College football’s Bowl Championship Series (BCS) was a welcome addition for Fox, while dropping a portion of the baseball playoffs beginning this fall is an even more welcome subtraction, according to network entertainment president Peter Liguori.
Liguori said Saturday he was “really heartened” by the scheduling of the early-January BCS, during a week the network would normally be airing reruns.
“I have to admit that we were a little nervous with the fact that the BCS Championship Game was actually going to appear on Monday,” he said. “I think it just created an even greater stir. I believe at that time, that was the highest-rated show of the year, the BCS Championship game. The guys at [Fox Sports] did a terrific job. They did a terrific job producing it, scheduling it. We're very fortunate to have it. It's another arrow in our quiver come January.
Liguori also reiterated his pleasure with parent company News Corp.’s decision to scale back its post-season baseball coverage (&http://www.broadcastingcable.com/article/CA6351403.html?display=Search+Results&text=MLB>). Liguori’s comments come in the wake of a fall in which the network struggled to gain any traction for its new shows, and had few bright spots before the January launches of American Idol and 24.
While acknowledging the fall shows were not up to par from a quality standpoint (“We have to have better shows in the fourth quarter,” he said), Liguori said he believes cutting back on baseball will help from a scheduling standpoint.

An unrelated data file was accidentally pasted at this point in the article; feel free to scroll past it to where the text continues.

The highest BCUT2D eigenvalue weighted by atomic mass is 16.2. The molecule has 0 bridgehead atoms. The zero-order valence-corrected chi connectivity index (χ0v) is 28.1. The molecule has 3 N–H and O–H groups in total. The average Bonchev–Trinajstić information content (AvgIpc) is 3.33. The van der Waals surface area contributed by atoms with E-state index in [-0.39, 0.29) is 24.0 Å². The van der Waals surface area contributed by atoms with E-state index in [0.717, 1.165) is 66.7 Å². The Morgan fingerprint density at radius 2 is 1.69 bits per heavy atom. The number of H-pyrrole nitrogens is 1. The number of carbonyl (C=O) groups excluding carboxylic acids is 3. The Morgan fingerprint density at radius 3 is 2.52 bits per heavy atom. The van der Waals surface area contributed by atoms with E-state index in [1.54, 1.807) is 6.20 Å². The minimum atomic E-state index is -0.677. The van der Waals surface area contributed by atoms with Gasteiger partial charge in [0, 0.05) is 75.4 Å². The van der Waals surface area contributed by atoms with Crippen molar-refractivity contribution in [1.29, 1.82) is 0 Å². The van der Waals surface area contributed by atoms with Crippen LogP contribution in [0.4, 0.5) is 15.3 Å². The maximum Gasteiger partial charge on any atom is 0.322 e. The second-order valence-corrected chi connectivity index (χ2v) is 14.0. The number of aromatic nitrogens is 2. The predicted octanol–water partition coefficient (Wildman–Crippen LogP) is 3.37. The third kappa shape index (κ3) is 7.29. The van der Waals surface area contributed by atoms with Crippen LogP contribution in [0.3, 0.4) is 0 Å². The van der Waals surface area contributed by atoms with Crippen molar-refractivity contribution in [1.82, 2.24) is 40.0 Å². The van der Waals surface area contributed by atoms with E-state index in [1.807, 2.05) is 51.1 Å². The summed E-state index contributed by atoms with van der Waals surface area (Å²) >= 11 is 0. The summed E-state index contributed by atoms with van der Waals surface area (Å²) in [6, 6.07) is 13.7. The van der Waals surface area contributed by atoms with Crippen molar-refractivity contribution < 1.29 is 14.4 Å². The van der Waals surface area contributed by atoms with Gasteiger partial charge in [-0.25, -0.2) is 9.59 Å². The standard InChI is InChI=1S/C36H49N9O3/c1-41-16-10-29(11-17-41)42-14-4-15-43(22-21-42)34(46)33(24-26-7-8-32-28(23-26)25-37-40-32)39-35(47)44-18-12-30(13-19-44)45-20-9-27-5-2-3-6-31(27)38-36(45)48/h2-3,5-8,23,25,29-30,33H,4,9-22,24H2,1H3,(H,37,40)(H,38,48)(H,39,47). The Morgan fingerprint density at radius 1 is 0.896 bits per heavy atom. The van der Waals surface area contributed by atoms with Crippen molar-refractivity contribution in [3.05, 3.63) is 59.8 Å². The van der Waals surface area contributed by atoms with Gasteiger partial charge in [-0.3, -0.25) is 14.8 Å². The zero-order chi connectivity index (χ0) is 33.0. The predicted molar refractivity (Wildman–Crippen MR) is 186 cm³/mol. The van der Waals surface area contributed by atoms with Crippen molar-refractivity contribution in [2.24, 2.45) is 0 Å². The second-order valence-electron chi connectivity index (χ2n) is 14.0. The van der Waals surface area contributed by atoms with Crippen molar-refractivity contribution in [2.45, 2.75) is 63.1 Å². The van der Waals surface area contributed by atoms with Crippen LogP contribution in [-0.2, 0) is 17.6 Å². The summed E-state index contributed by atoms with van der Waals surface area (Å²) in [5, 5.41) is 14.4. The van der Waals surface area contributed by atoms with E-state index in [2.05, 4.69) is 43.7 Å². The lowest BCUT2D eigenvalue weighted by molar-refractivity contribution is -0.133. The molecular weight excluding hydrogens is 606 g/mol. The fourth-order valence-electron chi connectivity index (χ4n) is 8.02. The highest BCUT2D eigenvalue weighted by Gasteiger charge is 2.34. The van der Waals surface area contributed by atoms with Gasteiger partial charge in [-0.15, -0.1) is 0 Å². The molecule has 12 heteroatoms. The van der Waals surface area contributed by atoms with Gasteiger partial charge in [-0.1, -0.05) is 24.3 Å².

“I think that will give us a little bit of flexibility in terms of how we roll out and when we premiere,” he said “I do think we're going to premiere earlier than our competition. We just have to because of that two-, two-and-a-half-week hiatus that we take. But I think the only change strategically is the recognition that we have a little more flexibility.”
Also on Saturday, Liguori noted the effects of government regulation on the network’s day-to-day operations.
“The situation we all find ourselves in with the FCC is a very difficult one,” he said. “It definitely has a chilling effect on the creative. There's no hard and fast rules.”
Liguori also declined to answer any questions about the O.J. Simpson special the network announced and subsequently cancelled, as the executive claimed he was unable to discuss the topic due to “pending and threatened litigation.”